New data on the precursor voluntary bundled payment model found it did not lower overall Medicare spending.
Oct. 9—The latest Medicare bundled payment model gained 50 percent more provider organizations than its predecessor.
The Bundled Payments for Care Improvement Advanced (BPCI Advanced) model launched Oct. 1 with 832 acute care hospitals and 715 physician group practices—totaling 1,547 Medicare providers and suppliers—the Centers for Medicare & Medicaid Services (CMS) announced Oct. 9.
The voluntary payment model, in which participating entities will receive bundled payments for certain episodes of care as an alternative to fee-for-service payments, was half again as large as the original Bundled Payments for Care Improvement (BPCI) initiative.
As of July 1, 2018, BPCI had 1,025 participants in its Phase 2, including 255 acute care hospitals, 485 skilled nursing facilities, and 192 physician group practices, according to a CMS tally.
“To accelerate the value-based transformation of America’s healthcare system, we must offer a range of new payment models so providers can choose the approach that works best for them,” Seema Verma, administrator of CMS, said in a release. “We look forward to launching additional models that will provide an off-ramp to the inefficient fee-for-service system and improve quality and reduce costs for our beneficiaries.”
Under BPCI Advanced, participants can earn additional payment if expenditures for a beneficiary’s episode of care amount to less than a target, which includes measures of quality. Conversely, if the expenditures exceed the target price, the participant must repay money to Medicare.
The larger participation did not surprise Harrison Frist, national president of operations for naviHealth, which advises hospitals on models. The company’s client hospitals that were in the precursor bundled payment model all joined, as did a larger number that were not in BPCI.
“This time around you see an uptick in participation because health systems and providers understand we’re making that shift to value-based care; that’s a reality now and not a matter of if but when,” Frist said in an interview.
Participation especially increased among national health systems and so-called super regional health systems—both for-profit and not-for-profit.
Key components of BPCI Advanced included:
- Offering bundled payments for clinical episodes beyond those that were featured in BPCI— including, for the first time, outpatient episodes—with the overall number totaling 32
- Providing participants with preliminary target prices before the start of each model year to allow for more effective planning
- Allowing participating physicians to qualify for the advanced alternative payment model (APM) track of the Medicare Access and CHIP Reauthorization Act (MACRA)
The top three clinical episodes selected by participants were major joint replacement of the lower extremity, congestive heart failure, and sepsis. BPCI Advanced runs through Dec. 31, 2023.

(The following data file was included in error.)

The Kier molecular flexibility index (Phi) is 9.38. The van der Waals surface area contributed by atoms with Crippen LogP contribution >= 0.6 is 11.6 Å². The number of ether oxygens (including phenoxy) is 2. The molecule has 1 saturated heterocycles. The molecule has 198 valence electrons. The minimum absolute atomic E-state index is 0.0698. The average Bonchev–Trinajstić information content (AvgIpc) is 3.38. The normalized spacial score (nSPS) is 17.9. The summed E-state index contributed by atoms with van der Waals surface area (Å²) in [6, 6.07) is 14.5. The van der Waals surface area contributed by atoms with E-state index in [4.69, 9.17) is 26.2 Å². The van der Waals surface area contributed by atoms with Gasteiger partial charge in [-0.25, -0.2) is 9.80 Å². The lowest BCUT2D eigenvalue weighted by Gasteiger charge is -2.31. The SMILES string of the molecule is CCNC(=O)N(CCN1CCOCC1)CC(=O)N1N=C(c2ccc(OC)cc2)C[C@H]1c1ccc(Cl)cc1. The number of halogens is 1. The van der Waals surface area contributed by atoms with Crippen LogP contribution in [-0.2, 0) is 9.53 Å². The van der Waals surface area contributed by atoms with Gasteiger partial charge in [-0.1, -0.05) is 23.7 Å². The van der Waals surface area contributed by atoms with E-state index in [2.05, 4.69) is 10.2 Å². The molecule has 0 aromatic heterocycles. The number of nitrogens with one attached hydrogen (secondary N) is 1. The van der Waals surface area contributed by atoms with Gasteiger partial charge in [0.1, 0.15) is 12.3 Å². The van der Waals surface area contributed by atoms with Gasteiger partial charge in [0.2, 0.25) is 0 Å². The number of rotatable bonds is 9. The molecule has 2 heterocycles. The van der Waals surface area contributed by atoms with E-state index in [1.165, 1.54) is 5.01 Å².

Hospitals and health systems used extensive data analysis to help them decide whether they had opportunities to succeed under BPCI Advanced through care redesign, Frist said.
“The primary driver of participation was scale as well as location or geography and where the variation and opportunity for care redesign” were, Frist said.
Additionally, that BPCI Advanced—unlike BPCI—qualified as an APM under MACRA was “a significant driver” of health systems’ decisions to join the new model, Frist said. APM participants are exempt from reporting requirements and the potential for steep payment cuts under the Merit-based Incentive Payment System (MIPS)—the other MACRA payment arm.
“It did increase [participation] and help push some systems across the finish line,” Frist said. “It was one of a handful of factors.”
Participating providers will be given the chance to leave BPCI Advanced in the spring after having reviewed their experience. That option likely helped attract some health systems to the program, Frist said, but he doubted many will end up leaving.
CMS also released the fifth evaluation report for BPCI Models 2-4, which ended Sept. 30.
“Under the BPCI initiative, Medicare payments declined for most clinical episodes and over half of the relative payment reductions were statistically significant,” stated the report by the Lewin Group.
The declines were primarily due to relative reductions in the use of post-acute care (PAC), the report found.
Although BPCI was associated with a decline in episode payments, after considering the reconciliation payments made to participants, BPCI did not result in savings to the Medicare program, the Lewin Group noted.
CMS described the finding as “encouraging.”
“CMS designed the BPCI Advanced model taking into account evaluation results and lessons learned from other Innovation Center models, industry experience with bundled payment, and stakeholder input from healthcare providers at acute care hospitals, physician group practices, and other providers and suppliers,” the agency stated in the release.
Among other findings, BPCI participants did not change their market share of discharges or reduce the number of PAC providers to which patients were discharged under the initiative. However, participants increased the share of patients who were discharged to a skilled nursing facility with a high star rating.
Across the 67 episodes that were analyzed among different BPCI models, participants, and clinical episodes, payments declined for 50 and the change was statistically significant for 27.
Rich Daly is a senior writer/editor in HFMA’s Washington, D.C., office. Follow Rich on Twitter: @rdalyhealthcare